(Note that there is no difference between the Hamiltonians $\widehat{H}$ and $\widetilde{H}$ because $H$ commutes with itself, hence with its exponentials.)

For example, consider the Schrö­din­ger ${\widehat x}$ position and ${\widehat p}_x$ linear momentum operators of a particle. These do not depend on time. Using the commutators as figured out in chapter 7.2.1, the corresponding Heisenberg operators evolve as:

\begin{displaymath}
\frac{{\rm d}\widetilde x}{{\rm d}t} = \frac{1}{m} \wideti...
..._x}{{\rm d}t} =
- \widetilde{\frac{\partial V}{\partial x}}
\end{displaymath}

Those have the exact same form as the equations for the classical position and momentum of the particle.

In fact, the equivalent of the general equation (A.41) is also found in classical physics: it is derived in advanced mechanics, with the so-called “Poisson bracket” taking the place of the commutator. As a simple example, consider one-di­men­sion­al motion of a particle. Any variable $a$ that depends on the position and linear momentum of the particle, and maybe also explicitly on time, has a time derivative given by

\begin{displaymath}
\frac{{\rm d}a}{{\rm d}t} =
\frac{\partial a}{\partial x...
...\frac{{\rm d}p_x}{{\rm d}t} +
\frac{\partial a}{\partial t}
\end{displaymath}

according to the total differential of calculus. And from the classical Hamiltonian

\begin{displaymath}
H = \frac{p_x^2}{2m} + V
\end{displaymath}

it is seen that the time derivatives of position and momentum obey the classical “Hamiltonian dynamics”

\begin{displaymath}
\frac{{\rm d}x}{{\rm d}t} = \frac{\partial H}{\partial p_x...
...\frac{{\rm d}p_x}{{\rm d}t} = - \frac{\partial H}{\partial x}
\end{displaymath}

Substituting this into the time derivative of $a$ gives

\begin{displaymath}
\frac{{\rm d}a}{{\rm d}t} =
\frac{\partial a}{\partial x...
...rac{\partial H}{\partial x} +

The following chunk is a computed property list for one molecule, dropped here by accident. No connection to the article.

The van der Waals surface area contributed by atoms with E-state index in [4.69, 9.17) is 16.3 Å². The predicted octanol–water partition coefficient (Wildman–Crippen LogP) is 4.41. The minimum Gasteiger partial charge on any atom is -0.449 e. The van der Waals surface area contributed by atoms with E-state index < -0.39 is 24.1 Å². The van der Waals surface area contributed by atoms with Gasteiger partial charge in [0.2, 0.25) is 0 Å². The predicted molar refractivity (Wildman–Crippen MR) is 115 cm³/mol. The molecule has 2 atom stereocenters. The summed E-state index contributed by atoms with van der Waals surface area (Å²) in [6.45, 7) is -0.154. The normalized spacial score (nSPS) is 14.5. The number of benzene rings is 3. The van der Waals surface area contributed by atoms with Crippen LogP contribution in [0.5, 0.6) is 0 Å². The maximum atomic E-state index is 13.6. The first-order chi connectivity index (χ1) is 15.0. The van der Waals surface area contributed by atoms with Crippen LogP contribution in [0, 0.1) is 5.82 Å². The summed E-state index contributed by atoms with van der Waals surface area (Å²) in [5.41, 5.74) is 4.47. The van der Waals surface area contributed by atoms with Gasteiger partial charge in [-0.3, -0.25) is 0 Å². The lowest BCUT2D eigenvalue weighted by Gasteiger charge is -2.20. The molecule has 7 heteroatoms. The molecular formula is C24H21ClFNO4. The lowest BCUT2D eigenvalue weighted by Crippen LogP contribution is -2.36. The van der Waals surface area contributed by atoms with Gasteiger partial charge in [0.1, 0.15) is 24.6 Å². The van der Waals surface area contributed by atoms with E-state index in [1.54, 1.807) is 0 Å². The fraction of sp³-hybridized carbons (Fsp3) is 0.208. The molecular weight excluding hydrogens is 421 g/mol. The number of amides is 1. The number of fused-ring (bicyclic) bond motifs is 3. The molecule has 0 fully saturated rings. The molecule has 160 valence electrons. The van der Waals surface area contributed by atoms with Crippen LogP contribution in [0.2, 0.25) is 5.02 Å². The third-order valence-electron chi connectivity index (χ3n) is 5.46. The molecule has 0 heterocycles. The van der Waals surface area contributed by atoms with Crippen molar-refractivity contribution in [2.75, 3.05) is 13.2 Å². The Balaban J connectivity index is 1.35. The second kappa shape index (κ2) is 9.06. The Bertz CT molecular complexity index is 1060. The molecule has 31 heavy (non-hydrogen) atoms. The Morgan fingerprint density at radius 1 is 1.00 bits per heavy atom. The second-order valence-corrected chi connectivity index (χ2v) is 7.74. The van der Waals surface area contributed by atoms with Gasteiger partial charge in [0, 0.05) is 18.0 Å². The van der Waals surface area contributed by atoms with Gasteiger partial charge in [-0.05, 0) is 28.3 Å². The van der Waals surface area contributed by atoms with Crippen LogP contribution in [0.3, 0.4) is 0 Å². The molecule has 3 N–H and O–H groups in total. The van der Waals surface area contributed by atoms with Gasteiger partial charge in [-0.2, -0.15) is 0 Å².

\frac{\partial a}{\partial t}
\end{displaymath}

The first two terms in the right hand side are by definition minus the Poisson bracket $\{H,a\}_{\rm {P}}$, so

\begin{displaymath}
\frac{{\rm d}a}{{\rm d}t} = - \{H,a\}_{\rm {P}} + \frac{\p...
...\frac{\partial a}{\partial x} \frac{\partial H}{\partial p_x}
\end{displaymath}

Note that the Poisson bracket, like the commutator, is antisymmetric under exchange of $H$ and $a$. Apparently, formally identifying the Poisson bracket with the commutator divided by ${\rm i}\hbar$ brings you from classical mechanics to Heisenberg’s quantum mechanics.

More generally, the classical Hamiltonian can depend on multiple and non-Cartesian coordinates, generically called “generalized coordinates.” In that case, in the Poisson bracket you must sum over all generalized coordinates and their associated so-called “canonical” momenta. For a Cartesian position coordinate, the canonical momentum is the corresponding linear momentum. For an angular coordinate, it is the corresponding angular momentum. In general, using the so-called Lagrangian formulation usually covered in an engineering education, and otherwise found in addendum {A.1}, the canonical momentum is the derivative of the Lagrangian with respect to the time derivative of the coordinate.

The bottom line is that the Heisenberg equations are usually not easy to solve unless you return to the Schrö­din­ger picture by peeling off the time dependence. In relativistic applications however, time joins space as an additional coordinate, and the Heisenberg picture becomes more helpful. It can also make it easier to identify the correspondence between classical equations and the corresponding quantum operators.


Key Points
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In the Heisenberg picture, operators evolve in time just like their physical variables do in classical physics.